Adalat CC; Afeditab CR; Nifediac CC [DSC]; Nifedical XL; Procardia; Procardia XL
Adalat XL; Apo-Nifed PA; Mylan-Nifedipine Extended Release; Nifedipine ER; PMS-Nifedipine; PMS-Nifedipine ER
- It is used to treat chest pain or pressure.
- It is used to treat high blood pressure.
- It may be given to your child for other reasons. Talk with the doctor.
- If your child has an allergy to this drug or any part of this drug.
- If your child is allergic to any drugs like this one or any other drugs, foods, or other substances. Tell the doctor about the allergy and what signs your child had, like rash; hives; itching; shortness of breath; wheezing; cough; swelling of face, lips, tongue, or throat; or any other signs.
- If your child is taking any of these drugs: Carbamazepine, phenobarbital, phenytoin, rifabutin, rifampin, or St. John’s wort.
- If your child has had a recent heart attack.
If your child is breast-feeding a baby:
- Talk with the doctor if your child is breast-feeding a baby or plans to breast-feed a baby.
- If your child has a rare hereditary problem of galactose intolerance, Lapp lactase deficiency, or glucose-galactose malabsorption. Some products have lactose.
- Tell all of your child’s health care providers that your child is taking this drug. This includes your child’s doctors, nurses, pharmacists, and dentists.
- Have your child avoid tasks or actions that call for alertness until you see how this drug affects your child. These are things like riding a bike, playing sports, or using items such as scissors, lawnmowers, electric scooters, toy cars, or motorized vehicles.
- To lower the chance of feeling dizzy or passing out, have your child get up slowly over a few minutes when sitting or lying down. Have your child be extra careful climbing stairs.
- It is rare, but worse chest pain and heart attack can happen after this drug is first started or after the dose is raised. The risk may be greater in people who have very bad heart blood vessel disease. Talk with the doctor.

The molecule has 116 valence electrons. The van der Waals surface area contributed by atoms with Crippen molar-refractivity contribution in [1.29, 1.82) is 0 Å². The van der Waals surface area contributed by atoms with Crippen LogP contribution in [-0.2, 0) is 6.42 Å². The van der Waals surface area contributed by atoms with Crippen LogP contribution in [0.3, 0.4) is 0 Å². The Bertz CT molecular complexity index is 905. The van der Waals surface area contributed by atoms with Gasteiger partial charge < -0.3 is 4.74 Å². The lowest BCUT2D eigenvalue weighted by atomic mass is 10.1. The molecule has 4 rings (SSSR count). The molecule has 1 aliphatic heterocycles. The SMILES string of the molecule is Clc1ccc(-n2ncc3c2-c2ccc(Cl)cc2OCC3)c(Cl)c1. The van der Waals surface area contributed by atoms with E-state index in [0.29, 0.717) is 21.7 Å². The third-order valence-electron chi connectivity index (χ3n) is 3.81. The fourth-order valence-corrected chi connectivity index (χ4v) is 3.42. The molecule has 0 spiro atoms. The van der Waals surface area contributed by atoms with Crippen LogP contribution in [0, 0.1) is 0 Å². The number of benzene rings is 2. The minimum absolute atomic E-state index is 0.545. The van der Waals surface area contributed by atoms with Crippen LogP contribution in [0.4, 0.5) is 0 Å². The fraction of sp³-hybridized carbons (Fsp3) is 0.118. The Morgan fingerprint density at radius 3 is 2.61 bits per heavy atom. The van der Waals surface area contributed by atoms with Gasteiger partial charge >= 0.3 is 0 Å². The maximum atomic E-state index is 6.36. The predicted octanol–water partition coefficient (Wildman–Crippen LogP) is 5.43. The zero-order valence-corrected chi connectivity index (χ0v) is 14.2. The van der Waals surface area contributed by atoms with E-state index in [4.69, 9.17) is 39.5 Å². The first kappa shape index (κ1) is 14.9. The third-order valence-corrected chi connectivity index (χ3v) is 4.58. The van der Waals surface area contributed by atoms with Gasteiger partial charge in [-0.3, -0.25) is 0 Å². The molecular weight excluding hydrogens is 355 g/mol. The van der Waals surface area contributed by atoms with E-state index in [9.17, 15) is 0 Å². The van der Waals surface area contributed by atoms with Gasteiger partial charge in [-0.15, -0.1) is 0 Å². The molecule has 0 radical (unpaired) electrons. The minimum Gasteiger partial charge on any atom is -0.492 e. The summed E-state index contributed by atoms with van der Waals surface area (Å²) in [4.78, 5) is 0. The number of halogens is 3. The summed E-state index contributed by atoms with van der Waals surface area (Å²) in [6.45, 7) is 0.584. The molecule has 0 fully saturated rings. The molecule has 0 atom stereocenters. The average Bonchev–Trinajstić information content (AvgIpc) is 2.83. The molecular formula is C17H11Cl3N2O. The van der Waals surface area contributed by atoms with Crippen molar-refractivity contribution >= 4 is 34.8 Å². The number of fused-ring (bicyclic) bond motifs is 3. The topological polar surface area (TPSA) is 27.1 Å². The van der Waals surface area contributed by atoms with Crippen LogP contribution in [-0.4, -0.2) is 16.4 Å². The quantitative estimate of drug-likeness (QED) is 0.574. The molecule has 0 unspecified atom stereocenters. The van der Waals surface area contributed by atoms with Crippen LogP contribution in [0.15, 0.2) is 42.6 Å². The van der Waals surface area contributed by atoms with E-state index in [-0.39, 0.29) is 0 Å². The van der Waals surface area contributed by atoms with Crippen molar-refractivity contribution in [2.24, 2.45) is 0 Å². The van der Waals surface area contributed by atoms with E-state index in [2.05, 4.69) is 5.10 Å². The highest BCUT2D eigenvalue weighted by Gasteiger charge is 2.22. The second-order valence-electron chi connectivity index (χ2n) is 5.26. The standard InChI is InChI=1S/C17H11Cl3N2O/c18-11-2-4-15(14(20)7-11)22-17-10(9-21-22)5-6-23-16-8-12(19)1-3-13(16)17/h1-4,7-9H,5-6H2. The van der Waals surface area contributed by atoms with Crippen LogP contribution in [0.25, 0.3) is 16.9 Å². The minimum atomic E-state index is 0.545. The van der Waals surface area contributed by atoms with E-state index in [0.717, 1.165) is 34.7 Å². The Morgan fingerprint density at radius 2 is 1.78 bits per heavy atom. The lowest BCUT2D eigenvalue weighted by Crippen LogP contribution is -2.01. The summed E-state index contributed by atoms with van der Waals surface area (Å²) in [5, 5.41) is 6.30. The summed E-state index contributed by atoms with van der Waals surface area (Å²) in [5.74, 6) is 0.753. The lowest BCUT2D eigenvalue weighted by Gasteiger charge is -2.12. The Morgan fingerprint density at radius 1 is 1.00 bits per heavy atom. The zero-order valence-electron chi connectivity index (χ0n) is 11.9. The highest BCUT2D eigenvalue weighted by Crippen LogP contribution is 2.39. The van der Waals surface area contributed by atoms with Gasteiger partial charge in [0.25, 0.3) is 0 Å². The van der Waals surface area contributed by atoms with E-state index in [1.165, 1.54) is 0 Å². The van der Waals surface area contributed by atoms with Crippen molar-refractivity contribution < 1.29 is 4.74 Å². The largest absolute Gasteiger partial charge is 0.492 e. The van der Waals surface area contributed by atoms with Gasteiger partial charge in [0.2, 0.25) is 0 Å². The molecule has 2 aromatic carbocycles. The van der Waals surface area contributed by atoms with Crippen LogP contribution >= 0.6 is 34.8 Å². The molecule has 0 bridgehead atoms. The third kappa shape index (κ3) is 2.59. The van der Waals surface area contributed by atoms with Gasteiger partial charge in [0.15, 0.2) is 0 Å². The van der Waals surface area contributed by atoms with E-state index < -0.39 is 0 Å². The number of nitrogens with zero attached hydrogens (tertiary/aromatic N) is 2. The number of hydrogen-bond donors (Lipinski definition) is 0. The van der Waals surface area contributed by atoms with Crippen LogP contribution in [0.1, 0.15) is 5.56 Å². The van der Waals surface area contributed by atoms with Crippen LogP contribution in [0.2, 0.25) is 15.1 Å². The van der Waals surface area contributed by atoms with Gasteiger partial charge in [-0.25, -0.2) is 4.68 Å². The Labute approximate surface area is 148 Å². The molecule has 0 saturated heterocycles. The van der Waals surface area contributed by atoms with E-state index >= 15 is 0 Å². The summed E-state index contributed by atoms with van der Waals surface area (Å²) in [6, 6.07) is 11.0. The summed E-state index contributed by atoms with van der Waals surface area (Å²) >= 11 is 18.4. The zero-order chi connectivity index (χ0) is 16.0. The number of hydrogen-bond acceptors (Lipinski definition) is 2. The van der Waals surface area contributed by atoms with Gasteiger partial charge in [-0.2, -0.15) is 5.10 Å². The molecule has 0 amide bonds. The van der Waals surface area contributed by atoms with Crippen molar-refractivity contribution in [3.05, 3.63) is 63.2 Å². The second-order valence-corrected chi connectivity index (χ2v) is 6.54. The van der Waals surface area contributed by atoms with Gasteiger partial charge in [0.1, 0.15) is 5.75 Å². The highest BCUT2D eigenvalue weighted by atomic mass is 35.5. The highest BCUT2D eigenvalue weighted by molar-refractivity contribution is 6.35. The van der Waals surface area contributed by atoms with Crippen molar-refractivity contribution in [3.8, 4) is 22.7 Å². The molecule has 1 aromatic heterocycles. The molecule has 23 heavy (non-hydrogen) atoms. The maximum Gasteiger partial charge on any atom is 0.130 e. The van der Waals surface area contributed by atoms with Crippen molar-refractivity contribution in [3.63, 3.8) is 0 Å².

- Have your child’s blood pressure checked often. Talk with your child’s doctor.
- Have blood work checked as you have been told by the doctor. Talk with the doctor.
- Avoid giving your child grapefruit and grapefruit juice.
- If your child is taking this drug and has high blood pressure, talk with the doctor before giving OTC products that may raise blood pressure. These include cough or cold drugs, diet pills, stimulants, ibuprofen or like products, and some natural products or aids.
- Very bad stomach and bowel problems like blockage and ulcers have happened with a long-acting form of this drug. Sometimes, these problems have led to the need to go to the hospital. Talk with the doctor.
- This drug may affect how much of some other drugs are in the body. If your child is taking other drugs, talk with the doctor. Your child may need to have blood work checked more closely while taking this drug with other drugs.
If your child is pregnant or breast-feeding a baby:
- Talk with the doctor if your child is pregnant, becomes pregnant, or is breast-feeding a baby. You will need to talk about the benefits and risks of using this drug.